Finance Minister Constantinos Petrides, who oversaw Cyprus' disgraced golden passport scheme while he was serving as interior minister, says he should have pushed harder to end the programme while he had the chance.
Petrides, who served as interior minister between 2017 and 2019 in the Anastasiades administration, told Kathimerini Cyprus in an interview published Sunday that ending the Citizenship by Investment Programme was “absolutely necessary and totally the right decision.”
The interview came days after the Republic of Cyprus made global headlines this month following an undercover story by Al Jazeera. The foreign investigative series of reports, along with an earth-shattering secret video taped in October 2019 that exposed alleged corruption in high-ranking political officials, led to the resignation of former House Speaker Demetris Syllouris and MP Christakis Giovanis.
Petrides, who was at the helm of the interior ministry that oversees passport applications, never came up by name during the recently-published secretly-taped encounter between undercover reporters and Syllouris, but the former Speaker was heard suggesting that he would casually call the minister to get an opinion on questionable applications.
The minister denied categorically ever meeting with Syllouris regarding specific investor applicants, while admitting to Kathimerini’s Marina Economides that there were suspicions of a Trojan horse within the interior ministry.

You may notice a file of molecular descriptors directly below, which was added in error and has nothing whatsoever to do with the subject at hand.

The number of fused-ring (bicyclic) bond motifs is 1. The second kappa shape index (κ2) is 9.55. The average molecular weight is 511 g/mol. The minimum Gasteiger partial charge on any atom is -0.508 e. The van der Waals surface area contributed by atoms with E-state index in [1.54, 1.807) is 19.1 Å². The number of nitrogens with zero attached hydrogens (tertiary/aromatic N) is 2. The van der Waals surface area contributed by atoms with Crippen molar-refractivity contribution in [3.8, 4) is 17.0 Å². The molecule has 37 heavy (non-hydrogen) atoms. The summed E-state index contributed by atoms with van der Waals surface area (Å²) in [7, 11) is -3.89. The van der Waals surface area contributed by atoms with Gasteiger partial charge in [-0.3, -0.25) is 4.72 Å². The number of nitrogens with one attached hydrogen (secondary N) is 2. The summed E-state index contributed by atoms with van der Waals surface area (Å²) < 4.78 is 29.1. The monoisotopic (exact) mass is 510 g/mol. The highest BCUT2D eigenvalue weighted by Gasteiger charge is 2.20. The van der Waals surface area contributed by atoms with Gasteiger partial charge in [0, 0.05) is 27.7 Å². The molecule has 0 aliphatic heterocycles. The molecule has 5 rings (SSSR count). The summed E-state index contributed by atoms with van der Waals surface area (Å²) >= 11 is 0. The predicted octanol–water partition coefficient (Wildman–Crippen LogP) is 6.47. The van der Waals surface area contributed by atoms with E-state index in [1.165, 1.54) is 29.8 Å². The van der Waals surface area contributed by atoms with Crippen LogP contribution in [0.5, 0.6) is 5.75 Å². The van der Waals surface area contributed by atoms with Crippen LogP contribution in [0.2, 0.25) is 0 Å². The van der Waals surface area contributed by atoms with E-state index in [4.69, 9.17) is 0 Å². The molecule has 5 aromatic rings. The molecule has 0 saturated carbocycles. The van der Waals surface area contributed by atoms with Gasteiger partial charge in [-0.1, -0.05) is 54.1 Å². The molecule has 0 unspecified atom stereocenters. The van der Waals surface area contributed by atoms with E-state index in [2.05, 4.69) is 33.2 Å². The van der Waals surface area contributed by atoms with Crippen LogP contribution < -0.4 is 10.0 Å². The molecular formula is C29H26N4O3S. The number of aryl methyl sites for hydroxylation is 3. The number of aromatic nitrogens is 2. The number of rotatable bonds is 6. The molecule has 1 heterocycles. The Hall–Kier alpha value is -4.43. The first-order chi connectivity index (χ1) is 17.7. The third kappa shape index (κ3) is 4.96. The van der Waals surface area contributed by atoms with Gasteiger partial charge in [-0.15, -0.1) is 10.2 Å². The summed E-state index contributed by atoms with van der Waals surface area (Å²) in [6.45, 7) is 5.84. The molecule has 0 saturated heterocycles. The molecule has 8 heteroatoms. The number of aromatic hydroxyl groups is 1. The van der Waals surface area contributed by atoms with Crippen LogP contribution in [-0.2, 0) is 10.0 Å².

The minister denied categorically ever meeting with Syllouris regarding specific investor applicants, while admitting there were suspicions of a Trojan horse within the interior ministry
But Petrides said both himself and the general director at the ministry contacted police in the past to investigate suspicions or complaints.
Asked to comment on whether he thought about resigning, the finance minister said he did not believe he did anything wrong or acted in a harmful way for the country during his tenure at the interior ministry.
“On the contrary, I tried to introduce more effective safety measure clauses to protect Cyprus as an investment destination,” Petrides said.
The minister went on to explain that he was viewed by many as someone who wanted to “kill the programme.”
“Despite efforts over the last few years to bring about strict measures in the programme, so that its credibility could be maintained, lasting weaknesses, the nature of the programme itself, and the abuse associated with it, all harmed Cyprus’ image to such a degree that the programme could not go on,” Petrides said.
An ongoing probe into the scandal aims to unearth any corruption or irregularities that may have taken place within the CIP.
The finance minister said whether he and former general director Kypros Kyprianou were at fault on any issue regarding the passports, “this is something to be revealed after the completion of the investigation.”
“If there is one thing I regret is that I didn’t insist on abolishing the programme sooner,” Petrides said.
The finance minister previously served as Under Secretary to the President of Cyprus from 2013 until 2017, when he was known for pushing for reform on several big issues, including healthcare when he clashed with trade unions and professional groups.
He left the interior ministry to take on the position of finance minister on 3 December 2019.
The passport scheme is to be suspended on 1 November 2020, with government officials saying a revamp of the programme is expected to take place after the current investigation is concluded.